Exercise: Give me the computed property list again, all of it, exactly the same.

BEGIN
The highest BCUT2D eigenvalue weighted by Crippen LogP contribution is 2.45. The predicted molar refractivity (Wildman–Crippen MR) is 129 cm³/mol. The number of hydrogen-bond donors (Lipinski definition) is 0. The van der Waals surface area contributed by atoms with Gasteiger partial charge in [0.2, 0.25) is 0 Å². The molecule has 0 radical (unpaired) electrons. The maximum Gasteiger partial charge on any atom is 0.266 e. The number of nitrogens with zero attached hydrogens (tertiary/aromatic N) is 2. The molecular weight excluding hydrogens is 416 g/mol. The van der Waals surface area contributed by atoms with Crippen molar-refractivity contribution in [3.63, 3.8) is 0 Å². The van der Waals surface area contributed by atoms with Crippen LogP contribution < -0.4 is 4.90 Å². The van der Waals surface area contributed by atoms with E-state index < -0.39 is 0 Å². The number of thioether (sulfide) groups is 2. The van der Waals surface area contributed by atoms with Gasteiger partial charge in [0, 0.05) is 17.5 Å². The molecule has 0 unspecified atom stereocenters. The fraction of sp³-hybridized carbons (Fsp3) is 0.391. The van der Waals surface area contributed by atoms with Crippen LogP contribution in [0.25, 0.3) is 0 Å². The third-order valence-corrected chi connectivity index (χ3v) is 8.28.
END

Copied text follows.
The highest BCUT2D eigenvalue weighted by Crippen LogP contribution is 2.45. The predicted molar refractivity (Wildman–Crippen MR) is 129 cm³/mol. The number of hydrogen-bond donors (Lipinski definition) is 0. The van der Waals surface area contributed by atoms with Gasteiger partial charge in [0.2, 0.25) is 0 Å². The molecule has 0 radical (unpaired) electrons. The maximum Gasteiger partial charge on any atom is 0.266 e. The number of nitrogens with zero attached hydrogens (tertiary/aromatic N) is 2. The molecular weight excluding hydrogens is 416 g/mol. The van der Waals surface area contributed by atoms with Crippen molar-refractivity contribution in [3.63, 3.8) is 0 Å². The van der Waals surface area contributed by atoms with Crippen LogP contribution < -0.4 is 4.90 Å². The van der Waals surface area contributed by atoms with E-state index < -0.39 is 0 Å². The number of thioether (sulfide) groups is 2. The van der Waals surface area contributed by atoms with Gasteiger partial charge in [0, 0.05) is 17.5 Å². The molecule has 0 unspecified atom stereocenters. The fraction of sp³-hybridized carbons (Fsp3) is 0.391. The van der Waals surface area contributed by atoms with Crippen LogP contribution in [0.25, 0.3) is 0 Å². The third-order valence-corrected chi connectivity index (χ3v) is 8.28.